NEW ANALYSIS: Joss Gillet and Calum Dewar of GSMA Intelligence believe the rollout of 4G in China highlights the importance of global FDD-TDD interoperability.

Take-up of 4G-LTE in China will happen twice as fast as the earlier move to 3G, according to new GSMA Intelligence research. We forecast that there will be almost 900 million 4G connections in the country by the end of 2020, up from around 100 million this year.

Given the sheer size of the Chinese market, the recent allocation of TD-LTE licenses to all three operators in the country is a significant juncture in the lifecycle of TD-LTE. But rather than being seen as a competing technology to the more common FDD-LTE, the two LTE variants are complementary and interoperable and therefore the entire 4G ecosystem stands to benefit from the Chinese launches.

Market-leader China Mobile became the country’s first 4G operator in December 2013, with reports suggesting that it had upgraded some 200,000 of its TD-SCDMA base stations to support TD-LTE at launch. This represents a significant level of initial coverage, taking in all of the major cities on China’s East coast and therefore potentially covering as many as 500 million people. The number of 4G base stations is expected to increase to 500,000 by the end of 2014. In addition, China Mobile is set to offer more than 200 different 4G-compatible handsets this year, including a handset priced at CNY 1,000 ($165) and a number of self-branded 4G devices. Apple’s iPhone portfolio has also recently been made available to China Mobile customers.

Similarly, third-placed China Telecom plans to launch entry-level 4G smartphones at similar prices to its rival in the first half of the year before introducing mid-range and high-end models before year-end. By this time it expects to have 60,000 4G base stations.

With such large-scale rollouts underway, we expect these two operators to have the fastest initial 4G migration rates seen outside of South Korea, with close to 10 per cent of their combined total connections migrating to 4G by the end of this year. By contrast, it took twice as long for China Mobile and China Telecom to migrate their 2G customers (on GSM and CDMA2000 1x networks, respectively) onto their 3G networks (TD-SCDMA and CDMA2000 EV-DO) following launch. For example, it took China Mobile 14 quarters to migrate 10 per cent of its 2G connections base to 3G, but it will take approximately half that time to reach the same milestone in the move from 3G to 4G.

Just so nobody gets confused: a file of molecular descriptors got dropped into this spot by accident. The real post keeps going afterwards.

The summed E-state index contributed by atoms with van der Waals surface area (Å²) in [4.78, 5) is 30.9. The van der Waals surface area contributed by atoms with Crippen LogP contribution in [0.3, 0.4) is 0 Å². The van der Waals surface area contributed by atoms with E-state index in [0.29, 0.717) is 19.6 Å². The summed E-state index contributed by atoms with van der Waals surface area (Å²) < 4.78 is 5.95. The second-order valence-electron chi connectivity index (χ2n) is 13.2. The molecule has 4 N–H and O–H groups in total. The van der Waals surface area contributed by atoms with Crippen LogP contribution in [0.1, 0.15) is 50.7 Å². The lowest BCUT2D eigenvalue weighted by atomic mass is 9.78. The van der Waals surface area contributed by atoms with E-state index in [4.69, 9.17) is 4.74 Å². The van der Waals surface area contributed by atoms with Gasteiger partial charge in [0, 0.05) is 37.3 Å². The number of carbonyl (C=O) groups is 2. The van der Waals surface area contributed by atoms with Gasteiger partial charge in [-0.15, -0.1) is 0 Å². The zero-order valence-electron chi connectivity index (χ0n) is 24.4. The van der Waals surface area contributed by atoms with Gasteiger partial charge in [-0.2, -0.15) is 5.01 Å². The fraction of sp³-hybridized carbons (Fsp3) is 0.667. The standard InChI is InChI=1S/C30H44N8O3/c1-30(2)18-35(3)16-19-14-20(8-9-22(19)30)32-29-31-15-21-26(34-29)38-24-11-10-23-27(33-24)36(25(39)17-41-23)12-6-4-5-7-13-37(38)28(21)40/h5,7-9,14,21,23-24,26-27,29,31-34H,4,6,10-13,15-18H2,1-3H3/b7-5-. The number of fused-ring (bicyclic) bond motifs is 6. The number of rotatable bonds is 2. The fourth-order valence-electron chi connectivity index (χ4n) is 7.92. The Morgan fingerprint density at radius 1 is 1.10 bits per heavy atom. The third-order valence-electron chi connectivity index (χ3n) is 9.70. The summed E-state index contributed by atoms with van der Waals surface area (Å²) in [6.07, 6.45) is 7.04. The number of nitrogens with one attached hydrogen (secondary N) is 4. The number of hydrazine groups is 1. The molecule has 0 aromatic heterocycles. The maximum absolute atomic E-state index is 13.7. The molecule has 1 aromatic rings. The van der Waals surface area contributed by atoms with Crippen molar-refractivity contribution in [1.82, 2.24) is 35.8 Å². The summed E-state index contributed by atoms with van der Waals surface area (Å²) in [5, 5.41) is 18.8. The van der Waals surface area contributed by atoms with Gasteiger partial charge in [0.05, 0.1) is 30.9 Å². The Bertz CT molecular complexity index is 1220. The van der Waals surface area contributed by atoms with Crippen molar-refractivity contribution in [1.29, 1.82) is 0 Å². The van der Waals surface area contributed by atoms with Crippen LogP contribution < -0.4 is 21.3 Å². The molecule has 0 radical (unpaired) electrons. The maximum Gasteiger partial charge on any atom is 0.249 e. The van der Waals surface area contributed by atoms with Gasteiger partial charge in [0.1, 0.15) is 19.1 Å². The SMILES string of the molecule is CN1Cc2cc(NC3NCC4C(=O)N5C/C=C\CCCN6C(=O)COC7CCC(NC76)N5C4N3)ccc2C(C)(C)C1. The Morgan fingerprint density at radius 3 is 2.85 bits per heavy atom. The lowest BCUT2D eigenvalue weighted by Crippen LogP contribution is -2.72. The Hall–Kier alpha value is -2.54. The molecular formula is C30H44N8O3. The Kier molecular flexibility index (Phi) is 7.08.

It is likely we will see a rather slower start to the 4G era for China Unicom. The country’s number-two operator confirmed in December 2013 that although it has been issued a licence for TD-LTE (like its rivals), it remains focused on running the majority of its 4G network via FDD-LTE – for which it is yet to receive a licence.

It is important to note that FDD and TDD LTE are two flavours of what is essentially the same standard, marking a different situation to when two technology standards (GSM/HSPA and CDMA) were competing for 2G and 3G hegemony. The availability of dual-mode FDD-TDD chipsets help mobile operators running either LTE variant to offer a wider choice of attractive 4G devices. Device manufacturers can therefore generate greater economies of scale given that dual-mode FDD-TDD chipsets remove the need to create multiple variants, serving to lower costs.

The capability for FDD-TDD roaming (both inbound and outbound) is another advantage that mobile operators are looking to develop. A year ago, China Mobile completed international roaming trials with South Korea’s KT, Clearwire in the US and its own operation in Hong Kong to demonstrate FDD-TDD LTE interoperability and create a unified LTE marketplace. In 2012, the Multi-Mode Multi-Band (MMMB) project led by the Global TD-LTE Initiative notably defined seven core LTE bands required for global smartphone devices and an additional set of four to seven roaming bands.

In our recent report Global LTE network forecasts and assumptions, 2013-17, we explain that although 4G networks are running on a dozen different FDD/TDD frequency bands at a global level, the mobile industry has made good progress in ensuring 4G spectrum harmonisation on a regional basis. As of January 2014, there were 17 TD-LTE mobile networks commercially available worldwide (along with an additional 11 TD-LTE fixed-wireless networks), while an additional 40 mobile operators have committed to launching TD-LTE in the years to come.

At the end of 2013, TD-LTE connections made up just over one in 40 LTE connections globally, but we expect this to grow to approximately one in four by 2020. By then, the global TD-LTE market will have crossed the half a billion connections mark, with more than one in four of those connections coming from China alone.

China mobile connections by technology generation, 2000–2020
Source: GSMA Intelligence